The Hobbit: A Production Sound Perspective

The Hobbit: A Production Sound Perspective
Tony Johnson, CAS on location in New Zealand for The Hobbit via Sound & Picture

Tony Johnson, CAS on location in New Zealand for The Hobbit via Sound & Picture.

If you were a production sound mixer, what if we told you there was a job where you had to live in New Zealand and listen to dwarves, wizards, a hobbit, and other mythical creatures on headphones for a year? Oh, and Peter Jackson is directing. Would you do it? Yeah, it seems like an easy answer, and thankfully one Tony Johnson, CAS was able to say yes to.

If you’re unfamiliar with Johnson’s name, he’s been a sound recordist since the 1980s, tracking films like The Piano, the first Chronicles of Narnia, and James Cameron’s Avatar. Before getting the call to be part of all three The Hobbit films, he even mixed Jackson’s Dead Alive – a must-see for any horror fan. “You don’t often get the opportunity to work on something of this scale with someone like Peter,” says Johnson. “He co-writes the script, conceives the whole thing, and then follows through being very hands on. He’s a true artist. Like Cameron, they grab their ideas tightly and run with them. They don’t get tired of it, and they’re extremely focused. It’s wonderful experience.”

Before wrapping up and returning home, Johnson went on his own epic journey, shooting over 260 production days with eleven weeks of reshoots for the three The Hobbit films – An Unexpected Journey, The Desolation of Smaug, and The Battle of the Five Armies. “Post sound is a big influence on Peter’s films, and they basically had say in if I had the job or not,” admits Johnson. “Historically, they were doing a lot of ADR because Peter’s style of shooting isn’t normally conducive to getting good production sound. Plus there tends to be wind machines on most exterior sets. With that said, it’s vital to have the mics as close to the actor’s mouth as possible, so we went down the wireless route pretty quickly.” Johnson was already a Zaxcom Fusion 10 user and was keen on their digital wireless system and thought to use ZaxNet for the entire trilogy. “Supervising dialogue editor Chris Ward was also following the Zaxcom story so there was no convincing needed,” says Johnson.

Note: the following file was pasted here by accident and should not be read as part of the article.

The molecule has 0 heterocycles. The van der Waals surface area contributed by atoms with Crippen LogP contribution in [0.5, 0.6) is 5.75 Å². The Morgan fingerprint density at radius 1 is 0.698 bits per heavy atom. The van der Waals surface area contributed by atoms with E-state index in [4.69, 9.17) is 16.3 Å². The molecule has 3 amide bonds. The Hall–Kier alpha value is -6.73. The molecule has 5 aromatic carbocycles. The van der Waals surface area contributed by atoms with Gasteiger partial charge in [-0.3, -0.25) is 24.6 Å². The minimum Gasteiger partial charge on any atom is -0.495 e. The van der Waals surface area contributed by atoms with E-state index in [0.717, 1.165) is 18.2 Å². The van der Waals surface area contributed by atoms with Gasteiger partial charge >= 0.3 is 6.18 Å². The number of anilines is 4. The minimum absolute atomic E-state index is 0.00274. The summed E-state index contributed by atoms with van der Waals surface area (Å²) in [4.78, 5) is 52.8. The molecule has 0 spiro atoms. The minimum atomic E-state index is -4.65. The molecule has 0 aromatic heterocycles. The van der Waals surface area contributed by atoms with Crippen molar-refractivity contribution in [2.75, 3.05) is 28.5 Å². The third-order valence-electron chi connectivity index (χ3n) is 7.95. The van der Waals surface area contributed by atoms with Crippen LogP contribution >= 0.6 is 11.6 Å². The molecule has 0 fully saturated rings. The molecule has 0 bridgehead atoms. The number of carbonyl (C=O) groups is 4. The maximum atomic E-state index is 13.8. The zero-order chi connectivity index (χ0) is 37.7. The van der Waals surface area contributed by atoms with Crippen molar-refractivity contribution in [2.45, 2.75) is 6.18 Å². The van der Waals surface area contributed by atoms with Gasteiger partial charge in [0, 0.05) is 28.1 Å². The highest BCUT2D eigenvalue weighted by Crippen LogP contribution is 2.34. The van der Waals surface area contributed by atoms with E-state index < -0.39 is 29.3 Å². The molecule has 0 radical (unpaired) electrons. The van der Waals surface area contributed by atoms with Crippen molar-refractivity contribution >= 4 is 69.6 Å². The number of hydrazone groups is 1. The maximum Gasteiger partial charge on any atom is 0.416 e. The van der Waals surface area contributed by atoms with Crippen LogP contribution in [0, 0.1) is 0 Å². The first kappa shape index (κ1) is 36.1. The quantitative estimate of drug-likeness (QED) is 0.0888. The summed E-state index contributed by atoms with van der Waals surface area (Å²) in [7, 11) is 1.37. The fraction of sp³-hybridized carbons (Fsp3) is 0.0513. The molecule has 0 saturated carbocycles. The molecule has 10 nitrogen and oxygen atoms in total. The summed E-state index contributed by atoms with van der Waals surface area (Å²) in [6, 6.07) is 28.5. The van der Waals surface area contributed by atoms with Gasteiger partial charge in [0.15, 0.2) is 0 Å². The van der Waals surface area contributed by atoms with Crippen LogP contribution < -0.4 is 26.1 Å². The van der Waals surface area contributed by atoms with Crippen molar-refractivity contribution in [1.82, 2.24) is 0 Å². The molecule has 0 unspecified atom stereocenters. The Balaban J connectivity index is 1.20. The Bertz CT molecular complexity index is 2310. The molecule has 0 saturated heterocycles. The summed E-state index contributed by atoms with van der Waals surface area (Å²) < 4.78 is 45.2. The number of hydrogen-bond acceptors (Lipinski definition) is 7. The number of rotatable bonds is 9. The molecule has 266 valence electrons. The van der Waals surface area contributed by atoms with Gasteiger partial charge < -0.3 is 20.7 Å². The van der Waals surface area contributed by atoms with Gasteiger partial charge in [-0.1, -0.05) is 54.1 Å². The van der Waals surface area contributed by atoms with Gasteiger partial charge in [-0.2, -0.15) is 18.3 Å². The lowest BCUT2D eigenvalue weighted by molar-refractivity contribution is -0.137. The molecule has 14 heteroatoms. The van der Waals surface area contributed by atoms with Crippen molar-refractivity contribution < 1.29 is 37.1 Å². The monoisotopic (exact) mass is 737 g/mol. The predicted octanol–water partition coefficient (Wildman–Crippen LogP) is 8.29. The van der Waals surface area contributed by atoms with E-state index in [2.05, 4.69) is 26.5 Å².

Each film created its own set of challenges, but Johnson and his two boom operators, Corrin Ellingford and Steven Harris, consistently took the time to wire all the actors each day. The team used Zaxcom TRX900 transmitters in combination with Countryman B6s, DPA 4063s, and the occasional Sanken COS-11D for lavs depending on the application or actor. For the hobbit Bilbo (Martin Freeman), two lavs were needed at times. “Bilbo had this jacket he wore with lapels on it. What we did was put two wireless lavs, one on each side of his lapels, being Countrymen B6’s. They were placed at identical heights and levels so no matter which way he would swivel his head, the audio would match,” explains Johnson. “It was the first time I used two mics on an actor and it worked very well.” For the fourteen different dwarves, they used little hair clips to hide B6s into their beards. And in the case of Gandalf (Ian McKellen), sound hid a TRX900 with a B6 into the cone of his hat. “That saved so much production sound because it was like having a boom a few inches away from his mouth,” notes Johnson.

Besides their collaboration with wardrobe to find the best transmitter positions, with additional support from 2nd unit production mixer Chris Hiles, the sound team was able to take wiring one step further. “Chris used Zaxcom as well, which allowed us to leave the lavs in costumes, so when characters went from set to set, the interchange was seamless,” says Johnson. “We were also getting the additional benefit of having matching metadata over the run of the films for post.”

Read the full article at Sound & Picture